Faculty Recruiting Support CICS

Concentration Inequalities in the Wild: Case Studies in Blockchain & Reinforcement Learning

27 Aug
Thursday, 08/27/2020 11:00am to 1:00pm
Zoom Meeting
PhD Thesis Defense
Speaker: Pinar Ozisik

Zoom Meeting: https://umass-amherst.zoom.us/j/91769814744?pwd=c3o5OXA5c1ZPZDNxRXZ5NjFhdkhqdz09
Meeting ID: 917 6981 4744
Passcode: 495227


Concentration inequalities (CIs) are a powerful tool that provide probability bounds on how a random variable deviates from its expectation. In this thesis, first I will describe a blockchain protocol that I have developed, called Graphene, which uses CIs to provide probabilistic guarantees on performance. Second, I will analyze the extent to which CIs are robust when the assumptions they require are violated, using Reinforcement Learning (RL) as the domain.

Graphene is a method for interactive set reconciliation among peers in blockchains and related distributed systems. Through the novel combination of a Bloom filter and an Invertible Bloom Lookup Table, Graphene uses a fraction of the network bandwidth used by deployed work for one- and two-way synchronization. It is a fast and implementation-independent algorithm that uses CIs for parameterizing an IBLT so that it is optimal in size for a given desired decode rate. I characterize performance improvements through analysis, detailed simulation, and deployment results for Bitcoin Cash, a prominent cryptocurrency. Implementations of Graphene, IBLTs, and the IBLT optimization algorithm are all open-source code.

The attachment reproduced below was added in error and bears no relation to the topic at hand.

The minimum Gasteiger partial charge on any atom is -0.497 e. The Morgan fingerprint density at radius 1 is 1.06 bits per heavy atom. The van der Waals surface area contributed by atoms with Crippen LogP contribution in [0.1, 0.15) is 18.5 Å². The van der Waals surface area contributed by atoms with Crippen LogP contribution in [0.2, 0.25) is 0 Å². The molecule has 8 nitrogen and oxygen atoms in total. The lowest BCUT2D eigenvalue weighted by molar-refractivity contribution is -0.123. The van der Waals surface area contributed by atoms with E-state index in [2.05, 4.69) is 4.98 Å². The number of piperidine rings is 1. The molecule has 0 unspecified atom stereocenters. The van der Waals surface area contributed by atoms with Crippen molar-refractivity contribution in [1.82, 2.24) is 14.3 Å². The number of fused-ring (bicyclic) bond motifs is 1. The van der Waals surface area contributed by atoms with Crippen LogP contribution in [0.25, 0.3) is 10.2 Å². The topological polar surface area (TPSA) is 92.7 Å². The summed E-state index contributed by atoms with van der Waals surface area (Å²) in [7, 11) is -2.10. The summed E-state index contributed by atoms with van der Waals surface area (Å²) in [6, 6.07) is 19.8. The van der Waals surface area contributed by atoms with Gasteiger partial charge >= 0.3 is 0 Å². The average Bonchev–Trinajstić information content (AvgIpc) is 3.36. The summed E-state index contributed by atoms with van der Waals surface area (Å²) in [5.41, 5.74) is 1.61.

Second, I analyze the extent to which existing methods rely on accurate training data for a specific class of RL algorithms, known as safe and Seldonian RL. Several Seldonian RL algorithms have a component called the safety test which use CIs to lower bound the performance of a new policy, using training data collected from another policy. I introduce a new measure of security to quantify the susceptibility to perturbations in training data, and show that a couple of Seldonian RL methods are extremely sensitive to even a few data corruptions, completely breaking the probability bounds guaranteed by CIs. I then introduce a new algorithm, called Panacea, that is more robust against data alterations, and demonstrate its usage in practice on some RL problems, including a grid-world and a diabetes treatment simulation.

Committee Members: Brian Levine, Philip Thomas, Yuriy Brun, Phillipa Gill, Nikunj Kapadia